one was in charge. there was lawlessness but not on the part of the protesters. on the part of people who were supposed to protect and serve. i do want to say one thing. of all the public officials i was calling out for, there was one public official who actually -- at least by twitter was letting it be known she saw what was happening and that was senator claire mchaskill, junior senator from missouri. she was engaged and involved. governor nixon tweeted things out around midnight. we didn't hear or oh see from him until today. >> let me go back to the congressman on that. one thing is no police were at the governor's press conference. is that a signal of something? do they know they're out?
sure. what's important is what happens over the next week, how we deal in our community. it's okay to tweet and to put out signalsle. what do we do to actually change the dynamic of how police could police the african-american community. that's going to require systemic change. i hope my colleagues like senator mchaskill are willing to work with me along with governor nixon. i have been in constant contact with nixon all week, urging him to make changes in the policing method. when you think about it, that's the spark that ignited all of this.
the murdering of an 18-year-old young man in ferguson, missouri. >> let me go back to you. you're on the ground. you're there. what do you expect tonight? peaceful protests? what do you expect to see tonight? >> for the past two hours, there's been a peaceful demonstration by the quick trip that was burned down sunday night. earlier today there was a similar demonstration across from the police department and city hall . i expect both things to continue through the evening. i think a large group of people have begun walking down the street we are on now. i expect continued demonstrations from a wide variety of people. what folks need to understand about this demonstrations is they are diverse with a broad crowd. >> they are. >> this is a concern for the entire ferguson community.
>> it's been multi racial clearly. at the big rally that i spoke at the other night it was clear that people were not making conclusions. they just want a fair process. that's the spirit of the area and the congressman has always said let's be fair. thank you congressman lacy clay for being on by phone. jamelle bouie and jonathan capehart. still ahead, will today's operational shift stop another night of chaos? we'll hear from journalists and film makers arrested and even teargassed by police. >> holy [ bleep ]. >> see, they're media, too. >> also growing concerns about the michael brown investigation. a new witness comes forward to talk about the shooting.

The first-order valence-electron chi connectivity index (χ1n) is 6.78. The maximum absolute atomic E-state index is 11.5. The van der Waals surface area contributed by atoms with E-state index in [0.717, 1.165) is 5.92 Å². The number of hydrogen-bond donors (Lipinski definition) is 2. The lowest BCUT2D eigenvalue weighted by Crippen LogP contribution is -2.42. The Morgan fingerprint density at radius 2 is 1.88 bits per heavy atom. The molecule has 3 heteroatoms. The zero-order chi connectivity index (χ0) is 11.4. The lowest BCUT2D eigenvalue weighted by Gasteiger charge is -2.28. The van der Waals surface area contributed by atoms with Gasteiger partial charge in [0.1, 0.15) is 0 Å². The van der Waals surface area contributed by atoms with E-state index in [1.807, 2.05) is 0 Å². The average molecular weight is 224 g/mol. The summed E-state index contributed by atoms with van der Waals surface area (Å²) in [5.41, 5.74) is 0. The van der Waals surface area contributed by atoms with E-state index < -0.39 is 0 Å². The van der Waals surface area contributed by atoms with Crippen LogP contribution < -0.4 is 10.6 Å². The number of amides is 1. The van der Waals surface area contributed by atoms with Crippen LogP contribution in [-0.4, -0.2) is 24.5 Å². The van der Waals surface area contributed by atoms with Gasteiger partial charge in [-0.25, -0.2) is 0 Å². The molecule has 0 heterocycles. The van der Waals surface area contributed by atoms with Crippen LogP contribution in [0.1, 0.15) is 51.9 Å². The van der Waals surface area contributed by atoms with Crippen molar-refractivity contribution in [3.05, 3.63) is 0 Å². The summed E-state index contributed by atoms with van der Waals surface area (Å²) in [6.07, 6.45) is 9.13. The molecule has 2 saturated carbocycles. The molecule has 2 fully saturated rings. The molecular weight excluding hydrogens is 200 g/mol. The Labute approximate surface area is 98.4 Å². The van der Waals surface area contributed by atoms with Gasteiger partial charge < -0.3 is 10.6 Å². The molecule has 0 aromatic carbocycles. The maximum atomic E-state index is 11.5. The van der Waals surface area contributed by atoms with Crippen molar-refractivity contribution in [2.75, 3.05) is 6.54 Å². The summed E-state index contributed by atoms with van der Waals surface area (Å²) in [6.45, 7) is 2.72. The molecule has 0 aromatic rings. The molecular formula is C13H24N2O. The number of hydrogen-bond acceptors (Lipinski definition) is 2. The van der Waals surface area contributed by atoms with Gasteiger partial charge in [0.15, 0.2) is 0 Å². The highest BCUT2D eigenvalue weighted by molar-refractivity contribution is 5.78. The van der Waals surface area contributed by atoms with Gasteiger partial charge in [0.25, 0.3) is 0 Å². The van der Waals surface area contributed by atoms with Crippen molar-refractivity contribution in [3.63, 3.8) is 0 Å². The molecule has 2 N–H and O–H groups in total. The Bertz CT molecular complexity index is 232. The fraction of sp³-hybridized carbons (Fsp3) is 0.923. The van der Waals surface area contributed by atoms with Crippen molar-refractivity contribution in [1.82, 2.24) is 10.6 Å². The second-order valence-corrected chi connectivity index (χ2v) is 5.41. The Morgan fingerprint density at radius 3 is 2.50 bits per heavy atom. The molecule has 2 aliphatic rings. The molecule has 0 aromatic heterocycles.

>> the kid body jerked as if he was hit. as his body jerked he turned around, put his hands up. the cop continues to walk up on him, shoot him until he goes down. >> this is america, not a war zone. do sniper rifles and military vehicles belong on our city streets? that's ahead on a special edition of "politics nation" on msnbc. >> this is their everyday life. they're mad. they're mad. i'm mad. we should all be mad, man. we should all be angry because of what's going on right now. >> how can we feel like we can have free speech if there is a guy staring down a sniper rifle as we speak? this is kathleen. setting up the perfect wedding day begins with arthritis pain and two pills. afternoon arrives and feeling good, but her knee pain returns... that's two more pills. the evening's event brings laughter, joy, and more pain...